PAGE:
Monday, February 18, 2013

great, kid. don't get cocky.

I picked up my paintbrushes again last week. My watercolor paintbrushes, I should clarify. I've been using the household paintbrushes to work on some furniture painting (finally!). I missed my watercolors so much while I was preparing for the craft fair. Watching what Dana and Claire had been doing this month was making me even more impatient to get back to them.




It was wonderful to watch the paint do its thing and to hold the tiny brushes, again. I had grand ideas of the beautiful paintings I'd create.




And then reality set in. Not every painting is a success. Not every painting should be. And maybe I had been getting, if not cocky, perhaps a bit over-confident.




It was going so well, until I decided I could scratch out a part where the colors didn't quite work. Which, of course, didn't quite work, either. And things just kept spiraling downhill from there. It happens. Especially when you leave your painting time till the end of the day (next time I'm leaving laundry for last). But really, perhaps "don't get frustrated" is better advice. Just keep going. Keep painting. Some days will be wonderful and some days will be less wonderful. All days help you to get a little bit better. Each time I swirl the paints and water on my palette I learn something more. Each time my brush touches the paper I get closer to being the painter that I want to be.

9 comments:

  1. Hello Anne, when I did my watercolour painting classes a couple of years or so ago now, and didn't like my painting, my teacher encouraged me to wash away the whole painting by running it under a tap!!! It seems drastic but that way you can reuse the paper when it is dry. To prevent buckling, the paper can be held down at each edge with masking tape and fixed to a board. Other than that, you can lift out paint by wetting the area with a brush and then soaking up the paint with paper kitchen towel. Sorry if I have told you things you already know! Good luck with your next painting session!!!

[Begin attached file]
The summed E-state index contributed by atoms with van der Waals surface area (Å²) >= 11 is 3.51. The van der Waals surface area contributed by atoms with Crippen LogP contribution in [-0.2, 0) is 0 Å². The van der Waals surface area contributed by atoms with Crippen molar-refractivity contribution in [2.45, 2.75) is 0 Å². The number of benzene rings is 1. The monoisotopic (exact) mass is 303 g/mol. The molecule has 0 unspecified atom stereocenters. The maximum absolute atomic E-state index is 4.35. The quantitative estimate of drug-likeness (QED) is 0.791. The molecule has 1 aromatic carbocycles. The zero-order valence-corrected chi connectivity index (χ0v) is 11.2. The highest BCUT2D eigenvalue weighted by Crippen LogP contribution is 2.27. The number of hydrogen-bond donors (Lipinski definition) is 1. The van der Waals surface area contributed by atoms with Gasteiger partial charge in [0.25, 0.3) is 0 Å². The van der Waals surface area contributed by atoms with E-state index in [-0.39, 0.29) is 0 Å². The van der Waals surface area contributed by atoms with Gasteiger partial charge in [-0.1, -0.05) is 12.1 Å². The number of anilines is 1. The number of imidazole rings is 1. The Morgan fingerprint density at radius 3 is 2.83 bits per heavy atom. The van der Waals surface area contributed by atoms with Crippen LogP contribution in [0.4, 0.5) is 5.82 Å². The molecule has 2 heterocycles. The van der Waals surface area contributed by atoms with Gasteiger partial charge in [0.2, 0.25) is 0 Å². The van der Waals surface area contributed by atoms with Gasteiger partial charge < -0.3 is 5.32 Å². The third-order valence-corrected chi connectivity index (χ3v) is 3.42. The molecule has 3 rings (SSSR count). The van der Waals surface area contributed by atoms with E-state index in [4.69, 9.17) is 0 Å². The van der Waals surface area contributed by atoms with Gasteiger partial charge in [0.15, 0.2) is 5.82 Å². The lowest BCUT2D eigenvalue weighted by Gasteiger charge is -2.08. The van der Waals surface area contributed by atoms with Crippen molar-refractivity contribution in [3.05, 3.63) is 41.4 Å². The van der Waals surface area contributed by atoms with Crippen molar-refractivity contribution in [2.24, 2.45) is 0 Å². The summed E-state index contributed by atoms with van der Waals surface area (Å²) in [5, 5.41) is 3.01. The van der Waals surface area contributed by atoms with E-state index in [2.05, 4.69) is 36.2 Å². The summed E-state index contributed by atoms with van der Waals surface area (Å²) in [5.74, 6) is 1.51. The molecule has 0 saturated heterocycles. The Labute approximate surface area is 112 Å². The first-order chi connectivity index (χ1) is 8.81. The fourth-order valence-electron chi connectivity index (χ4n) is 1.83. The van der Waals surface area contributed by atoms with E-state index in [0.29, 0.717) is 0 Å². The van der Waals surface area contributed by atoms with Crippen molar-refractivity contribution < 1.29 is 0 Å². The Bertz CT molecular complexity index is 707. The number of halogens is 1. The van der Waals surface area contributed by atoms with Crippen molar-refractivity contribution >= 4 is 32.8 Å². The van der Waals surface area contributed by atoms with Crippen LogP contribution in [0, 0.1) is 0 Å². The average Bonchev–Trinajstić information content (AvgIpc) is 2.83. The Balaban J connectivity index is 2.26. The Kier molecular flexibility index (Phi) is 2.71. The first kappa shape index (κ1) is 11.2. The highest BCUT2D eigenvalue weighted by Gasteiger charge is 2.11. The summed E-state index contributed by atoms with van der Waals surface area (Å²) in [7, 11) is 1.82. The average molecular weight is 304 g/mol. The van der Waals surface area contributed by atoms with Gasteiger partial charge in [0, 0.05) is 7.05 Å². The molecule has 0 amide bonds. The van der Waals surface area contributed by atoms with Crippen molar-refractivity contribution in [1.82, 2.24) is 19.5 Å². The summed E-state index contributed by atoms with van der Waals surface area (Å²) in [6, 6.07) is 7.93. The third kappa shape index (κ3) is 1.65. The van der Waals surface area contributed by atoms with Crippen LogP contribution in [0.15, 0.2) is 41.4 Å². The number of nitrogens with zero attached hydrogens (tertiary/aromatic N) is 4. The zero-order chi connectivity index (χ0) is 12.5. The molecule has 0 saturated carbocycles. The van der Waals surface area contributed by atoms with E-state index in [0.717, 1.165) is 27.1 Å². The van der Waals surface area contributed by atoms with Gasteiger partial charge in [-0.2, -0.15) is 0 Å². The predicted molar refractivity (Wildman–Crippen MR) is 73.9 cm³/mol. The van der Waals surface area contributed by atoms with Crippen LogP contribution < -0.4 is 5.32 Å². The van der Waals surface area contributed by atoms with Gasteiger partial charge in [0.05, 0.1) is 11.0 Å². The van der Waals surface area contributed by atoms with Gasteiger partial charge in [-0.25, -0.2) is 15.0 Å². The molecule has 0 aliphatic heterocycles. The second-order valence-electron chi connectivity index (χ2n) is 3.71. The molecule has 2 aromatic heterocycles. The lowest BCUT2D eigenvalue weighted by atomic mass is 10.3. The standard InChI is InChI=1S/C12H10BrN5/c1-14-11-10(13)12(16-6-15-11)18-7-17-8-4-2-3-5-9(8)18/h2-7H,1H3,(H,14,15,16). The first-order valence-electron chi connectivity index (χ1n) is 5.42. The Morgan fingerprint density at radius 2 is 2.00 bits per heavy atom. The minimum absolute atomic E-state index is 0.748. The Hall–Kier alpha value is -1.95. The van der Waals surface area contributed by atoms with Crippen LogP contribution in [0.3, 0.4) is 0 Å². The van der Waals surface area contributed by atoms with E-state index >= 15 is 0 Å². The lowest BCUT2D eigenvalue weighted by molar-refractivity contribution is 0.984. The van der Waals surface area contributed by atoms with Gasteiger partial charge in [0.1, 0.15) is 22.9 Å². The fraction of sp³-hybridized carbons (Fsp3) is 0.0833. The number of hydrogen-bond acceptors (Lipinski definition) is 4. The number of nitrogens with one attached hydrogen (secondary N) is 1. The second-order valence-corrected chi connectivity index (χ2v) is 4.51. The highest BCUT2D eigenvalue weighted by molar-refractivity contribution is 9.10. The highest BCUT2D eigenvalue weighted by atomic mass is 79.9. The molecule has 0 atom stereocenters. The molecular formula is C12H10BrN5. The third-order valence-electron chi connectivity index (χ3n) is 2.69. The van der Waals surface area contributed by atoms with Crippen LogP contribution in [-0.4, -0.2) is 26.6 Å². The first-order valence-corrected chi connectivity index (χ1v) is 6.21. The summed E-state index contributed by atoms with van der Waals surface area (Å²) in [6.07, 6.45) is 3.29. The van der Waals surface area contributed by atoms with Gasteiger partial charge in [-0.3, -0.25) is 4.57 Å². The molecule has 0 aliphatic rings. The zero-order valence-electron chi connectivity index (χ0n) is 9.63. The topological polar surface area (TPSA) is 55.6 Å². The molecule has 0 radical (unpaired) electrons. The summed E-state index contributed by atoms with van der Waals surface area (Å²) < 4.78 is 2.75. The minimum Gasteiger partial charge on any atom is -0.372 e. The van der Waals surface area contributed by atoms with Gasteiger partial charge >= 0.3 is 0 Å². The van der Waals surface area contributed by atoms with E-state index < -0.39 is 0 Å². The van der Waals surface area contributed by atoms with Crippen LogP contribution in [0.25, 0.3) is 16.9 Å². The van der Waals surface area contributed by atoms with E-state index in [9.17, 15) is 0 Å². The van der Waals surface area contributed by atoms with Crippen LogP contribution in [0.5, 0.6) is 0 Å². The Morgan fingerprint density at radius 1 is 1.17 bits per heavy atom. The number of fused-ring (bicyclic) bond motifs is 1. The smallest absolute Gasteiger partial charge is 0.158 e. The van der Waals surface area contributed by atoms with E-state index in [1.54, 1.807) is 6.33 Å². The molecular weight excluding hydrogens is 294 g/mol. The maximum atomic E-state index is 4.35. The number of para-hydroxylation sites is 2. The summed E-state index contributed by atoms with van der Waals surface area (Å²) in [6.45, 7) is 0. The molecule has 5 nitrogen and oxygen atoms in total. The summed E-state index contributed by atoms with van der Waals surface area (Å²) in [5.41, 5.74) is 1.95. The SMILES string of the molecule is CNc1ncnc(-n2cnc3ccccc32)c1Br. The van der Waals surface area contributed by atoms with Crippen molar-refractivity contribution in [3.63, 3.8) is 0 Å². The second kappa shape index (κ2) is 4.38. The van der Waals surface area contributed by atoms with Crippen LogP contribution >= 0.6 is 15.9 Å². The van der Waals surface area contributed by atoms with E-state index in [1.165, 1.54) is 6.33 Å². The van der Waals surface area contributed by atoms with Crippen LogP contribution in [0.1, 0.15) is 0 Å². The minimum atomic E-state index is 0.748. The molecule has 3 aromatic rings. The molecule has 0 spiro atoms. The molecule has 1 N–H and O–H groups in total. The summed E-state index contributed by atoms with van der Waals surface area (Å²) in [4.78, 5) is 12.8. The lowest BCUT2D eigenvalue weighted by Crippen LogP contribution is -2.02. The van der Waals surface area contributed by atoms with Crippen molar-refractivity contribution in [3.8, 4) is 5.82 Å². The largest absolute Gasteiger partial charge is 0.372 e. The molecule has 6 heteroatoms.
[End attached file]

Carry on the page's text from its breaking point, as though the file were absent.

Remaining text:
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  2. I know that feeling also! But I paint in acrylics which means I can just paint over what I don't like or even more drastic get the gesso out and start again! So I really admire watercolourists patience and skill. Love the butterfly. S:)

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  3. I love this post, Anne, because it could apply to any medium. But, hearing your absolute love of painting in your words, leads me to remember what I try to tell myself - process, not product!! You're right - it all leads to being a better artist!
    By the way, love what you had done!!!

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  4. This are looking gorgeous so far! Love that butterfly. Sunch intricate work for watercolours.

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  5. Well, to me these look awesome but I totally get what you are saying. I have really been thinking about creativity and how it really is about the process and not the product. Good reminder.

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  6. ..mistakes make you stronger!! I'm sure you'll be the artist you want to be, because you're trying so hard, and continue training! I really like the butterfly!!

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  7. I'm in that same boat - trying to paint again after putting it aside through the holidays (also inspired by Claire and Dana!). Mistakes will be made, lessons will be learned. I read in John Lehrer's "Imagine" that it is only when we are a bit frustrated that alpha brainwaves are initiated to help us connect to our creativity and reach that "Aha" moment of clarity. I'm learning to see my mistakes as a necessary frustration that leads to beauty. Practice really does make perfect:)

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  8. Thank you all for such encouraging comments. I know all artists get discouraged sometimes and no matter what the medium, we'll have successes and failures. We're all our most sever critics, too!

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